Panel Examines How Health Insurance Consolidation Will Affect Hospitals and Patients

May 4, 2016

 

 

 

 

A panel of experts at the American Hospital Association’s Annual Meeting examined the likely impact of the proposed health insurance mergers of Anthem-Cigna and Aetna-Humana. They concluded that the mergers will harm consumers, doctors, and hospitals, and recommended that interested parties work to block these acquisitions.

 

The first speaker, Doug Ross, provided background information on the transactions. He stated that antitrust authorities should be asking themselves two questions: will these mergers benefit consumers? And will these mergers harm providers?

 

The Anthem-Cigna deal will have the greatest impact on fully insured and administrative-services-only (ASO) plans, while the Aetna-Humana merger’s greatest impact will be in the Medicare Advantage market. Should the latter merger proceed, the combined Aetna-Humana corporation will be the largest Medicare Advantage insurer in the country. The American Hospital Association and its state affiliates have written numerous letters to the Department of Justice, State Attorneys General, and State Insurance Commissioners drawing attention to the resulting concentration in health insurance markets. In over over 600 counties, the transactions will lead to a post-merger HHI of over 2,500 in the health insurance markets, and therefore they are presumptively anticompetitive.

 

Mr. Ross concluded with a summary of how hospitals and medical groups could assist regulators in their work. He noted that the Department of Justice and other authorities are speaking with experts, employers, consumer advocacy groups, and providers. They are looking for concrete evidence that the mergers will be anticompetitive and harmful. Hospitals can help them by providing examples of harm resulting from previous mergers, whether in the form of higher premiums for consumers, lower reimbursements for hospitals that inhibited their ability to provide care, or negative effects on services or healthcare quality. The Department of Justice will either approve the mergers, block them, or require conditions, but this will not take place for several more months.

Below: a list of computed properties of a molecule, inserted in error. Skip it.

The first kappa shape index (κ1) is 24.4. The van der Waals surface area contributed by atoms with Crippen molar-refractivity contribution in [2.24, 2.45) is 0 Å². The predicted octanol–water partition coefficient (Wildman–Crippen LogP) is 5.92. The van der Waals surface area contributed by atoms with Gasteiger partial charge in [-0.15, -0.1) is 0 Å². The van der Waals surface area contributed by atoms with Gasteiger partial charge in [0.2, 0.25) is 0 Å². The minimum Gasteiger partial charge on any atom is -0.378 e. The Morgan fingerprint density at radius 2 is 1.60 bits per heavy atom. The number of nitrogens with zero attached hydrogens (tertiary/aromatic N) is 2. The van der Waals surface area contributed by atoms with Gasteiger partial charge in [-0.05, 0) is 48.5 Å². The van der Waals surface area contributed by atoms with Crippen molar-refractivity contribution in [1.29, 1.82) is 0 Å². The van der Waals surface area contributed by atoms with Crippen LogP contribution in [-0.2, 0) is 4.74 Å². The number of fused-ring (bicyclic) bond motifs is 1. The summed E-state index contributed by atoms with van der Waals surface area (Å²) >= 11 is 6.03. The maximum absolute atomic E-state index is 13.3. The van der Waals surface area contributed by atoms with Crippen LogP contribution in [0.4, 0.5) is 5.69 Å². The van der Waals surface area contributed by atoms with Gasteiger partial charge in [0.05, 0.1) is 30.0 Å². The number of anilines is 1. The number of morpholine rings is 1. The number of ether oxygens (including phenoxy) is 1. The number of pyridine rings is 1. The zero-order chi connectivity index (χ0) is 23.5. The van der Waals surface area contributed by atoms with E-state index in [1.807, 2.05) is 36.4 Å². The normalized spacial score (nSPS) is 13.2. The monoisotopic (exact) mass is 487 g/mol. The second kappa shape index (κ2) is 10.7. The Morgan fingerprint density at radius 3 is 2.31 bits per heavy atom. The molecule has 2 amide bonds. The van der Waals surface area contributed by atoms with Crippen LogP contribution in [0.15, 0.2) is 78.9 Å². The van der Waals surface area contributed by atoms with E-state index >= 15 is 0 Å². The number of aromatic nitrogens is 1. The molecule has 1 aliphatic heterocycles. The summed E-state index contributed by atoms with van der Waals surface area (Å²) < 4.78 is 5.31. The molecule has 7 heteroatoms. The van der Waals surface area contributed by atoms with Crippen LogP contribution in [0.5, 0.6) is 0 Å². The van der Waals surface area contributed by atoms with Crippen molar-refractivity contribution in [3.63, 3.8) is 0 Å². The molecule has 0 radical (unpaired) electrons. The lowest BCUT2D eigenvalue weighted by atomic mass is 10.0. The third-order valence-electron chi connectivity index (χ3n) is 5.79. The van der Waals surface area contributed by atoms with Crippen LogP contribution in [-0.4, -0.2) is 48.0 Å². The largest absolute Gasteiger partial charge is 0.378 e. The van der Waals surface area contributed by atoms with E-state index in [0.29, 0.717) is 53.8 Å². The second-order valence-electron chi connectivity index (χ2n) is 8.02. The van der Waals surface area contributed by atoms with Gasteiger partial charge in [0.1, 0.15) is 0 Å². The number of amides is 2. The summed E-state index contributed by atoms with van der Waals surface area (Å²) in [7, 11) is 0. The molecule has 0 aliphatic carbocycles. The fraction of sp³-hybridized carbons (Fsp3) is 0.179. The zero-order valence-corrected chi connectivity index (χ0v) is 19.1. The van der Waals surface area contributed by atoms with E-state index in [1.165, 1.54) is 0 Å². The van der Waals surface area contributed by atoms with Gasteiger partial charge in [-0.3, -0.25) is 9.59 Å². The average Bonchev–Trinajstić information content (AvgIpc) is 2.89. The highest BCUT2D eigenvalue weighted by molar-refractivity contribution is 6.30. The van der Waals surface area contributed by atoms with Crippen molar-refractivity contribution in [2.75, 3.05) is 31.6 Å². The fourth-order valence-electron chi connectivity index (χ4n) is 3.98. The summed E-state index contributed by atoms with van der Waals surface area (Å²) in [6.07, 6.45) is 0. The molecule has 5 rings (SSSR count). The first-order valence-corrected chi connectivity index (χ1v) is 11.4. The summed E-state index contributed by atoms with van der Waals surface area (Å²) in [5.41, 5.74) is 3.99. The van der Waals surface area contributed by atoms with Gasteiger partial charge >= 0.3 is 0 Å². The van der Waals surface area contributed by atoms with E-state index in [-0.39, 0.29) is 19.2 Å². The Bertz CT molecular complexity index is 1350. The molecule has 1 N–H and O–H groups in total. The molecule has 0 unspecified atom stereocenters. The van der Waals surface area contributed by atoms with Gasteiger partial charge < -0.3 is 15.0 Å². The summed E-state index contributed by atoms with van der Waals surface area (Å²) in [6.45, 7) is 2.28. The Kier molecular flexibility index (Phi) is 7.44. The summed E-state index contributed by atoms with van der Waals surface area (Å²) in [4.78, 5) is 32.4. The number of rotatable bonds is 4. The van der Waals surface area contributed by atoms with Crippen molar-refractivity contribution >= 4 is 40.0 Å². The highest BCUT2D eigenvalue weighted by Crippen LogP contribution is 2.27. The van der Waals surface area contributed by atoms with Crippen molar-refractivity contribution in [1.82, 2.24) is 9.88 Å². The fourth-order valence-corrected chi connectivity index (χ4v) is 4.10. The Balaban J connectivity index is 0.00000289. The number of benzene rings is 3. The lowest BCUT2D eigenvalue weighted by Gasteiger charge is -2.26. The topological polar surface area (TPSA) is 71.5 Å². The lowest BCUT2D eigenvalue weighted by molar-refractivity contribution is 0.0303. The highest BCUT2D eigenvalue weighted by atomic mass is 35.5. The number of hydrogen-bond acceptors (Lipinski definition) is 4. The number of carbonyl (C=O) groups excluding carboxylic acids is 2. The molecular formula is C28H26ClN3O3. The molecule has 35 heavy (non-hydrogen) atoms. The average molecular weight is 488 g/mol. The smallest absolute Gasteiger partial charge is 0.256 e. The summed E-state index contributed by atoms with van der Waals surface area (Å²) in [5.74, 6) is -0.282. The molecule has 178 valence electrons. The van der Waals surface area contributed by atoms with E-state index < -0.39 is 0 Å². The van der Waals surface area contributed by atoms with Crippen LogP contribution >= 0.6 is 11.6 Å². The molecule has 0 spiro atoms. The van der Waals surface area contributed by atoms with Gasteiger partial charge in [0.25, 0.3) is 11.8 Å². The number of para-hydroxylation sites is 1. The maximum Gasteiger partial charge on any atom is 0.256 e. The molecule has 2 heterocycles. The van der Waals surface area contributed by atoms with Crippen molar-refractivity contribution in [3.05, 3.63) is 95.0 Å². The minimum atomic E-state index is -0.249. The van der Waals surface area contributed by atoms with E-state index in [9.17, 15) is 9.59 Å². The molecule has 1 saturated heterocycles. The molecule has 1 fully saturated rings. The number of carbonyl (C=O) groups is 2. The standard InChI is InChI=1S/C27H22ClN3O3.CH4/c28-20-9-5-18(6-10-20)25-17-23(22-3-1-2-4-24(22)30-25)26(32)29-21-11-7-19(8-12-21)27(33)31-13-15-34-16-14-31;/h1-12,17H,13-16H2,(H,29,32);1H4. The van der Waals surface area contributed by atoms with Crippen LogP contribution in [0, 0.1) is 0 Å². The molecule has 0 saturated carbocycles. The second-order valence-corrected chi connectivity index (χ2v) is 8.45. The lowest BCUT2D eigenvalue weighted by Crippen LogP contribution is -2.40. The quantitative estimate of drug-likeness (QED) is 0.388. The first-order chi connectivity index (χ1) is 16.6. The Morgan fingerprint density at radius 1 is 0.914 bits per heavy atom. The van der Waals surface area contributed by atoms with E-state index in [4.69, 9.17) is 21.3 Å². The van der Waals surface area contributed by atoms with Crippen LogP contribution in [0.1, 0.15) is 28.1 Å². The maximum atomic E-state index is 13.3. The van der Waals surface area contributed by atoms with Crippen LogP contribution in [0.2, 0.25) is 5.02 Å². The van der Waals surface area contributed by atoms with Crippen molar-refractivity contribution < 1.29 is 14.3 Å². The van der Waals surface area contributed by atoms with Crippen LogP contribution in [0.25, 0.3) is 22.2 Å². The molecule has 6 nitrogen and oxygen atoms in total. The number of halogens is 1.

Professor Leemore Dafny spoke next about the broader trend of increased health insurer consolidation. This subject is relevant for all Americans—two out of three non-elderly American purchase private health insurance. Although it has been difficult to find concrete information, the health insurance landscape shows steady consolidation over time. In 2002 the top four insurers of commercial lives possessed 65% market share, but in 2014 they possessed 83% market share. Local markets are even more concentrated, especially in certain states. Medicare Advantage is somewhat less affected, but the proposed merger of Aetna and Humana would dramatically change that.

 

Several reasons are responsible for this trend over the past decade. First, a series of local mergers occurred that resulted in large companies. Second, entry into health insurance markets is tricky, and has become more difficult in recent years. Third, antitrust enforcers generally did not object to mergers unless they were especially egregious, and few public concerns were raised. Professor Dafny noted three key points: there is no evidence that mergers lead to savings that are passed on to consumers, healthcare costs and premiums almost always increase when companies merge, and while research on mergers and innovation is scarse, a few studies show that such acquisitions lead to reduced benefits and less product variety.

 

Antitrust lawyer and counsel for the Coalition to Protect Patient Choice David Balto spoke last. He stated that “we are in a new era of antitrust enforcement” and cited Assistant Attorney General Bill Baer’s promise to carefully scrutinize insurance mergers to ensure they would not harm consumers. When challenged by the California Insurance Commissioner to explain the benefits of the mergers, the CEOs of the merging companies responded with evasions or silence. In this situation, consumer interests and provider interests are the same.

 

Consumer groups have banded together and are working to oppose these deals, especially at the state level. State Insurance Commissioners have sweeping powers to block the mergers or to impose conditions, even if the Department of Justice approves them. David reviewed the Coalition to Prevent Patient Choice’s activity in many states, and emphasized that remedies will not solve the harm resulting from these acquisitions. He concluded by saying that Missouri, Virginia, Delaware, Colorado, Connecticut, and New Hampshire will be holding hearings on the mergers, and urged the audience to voice their concerns and opposition.

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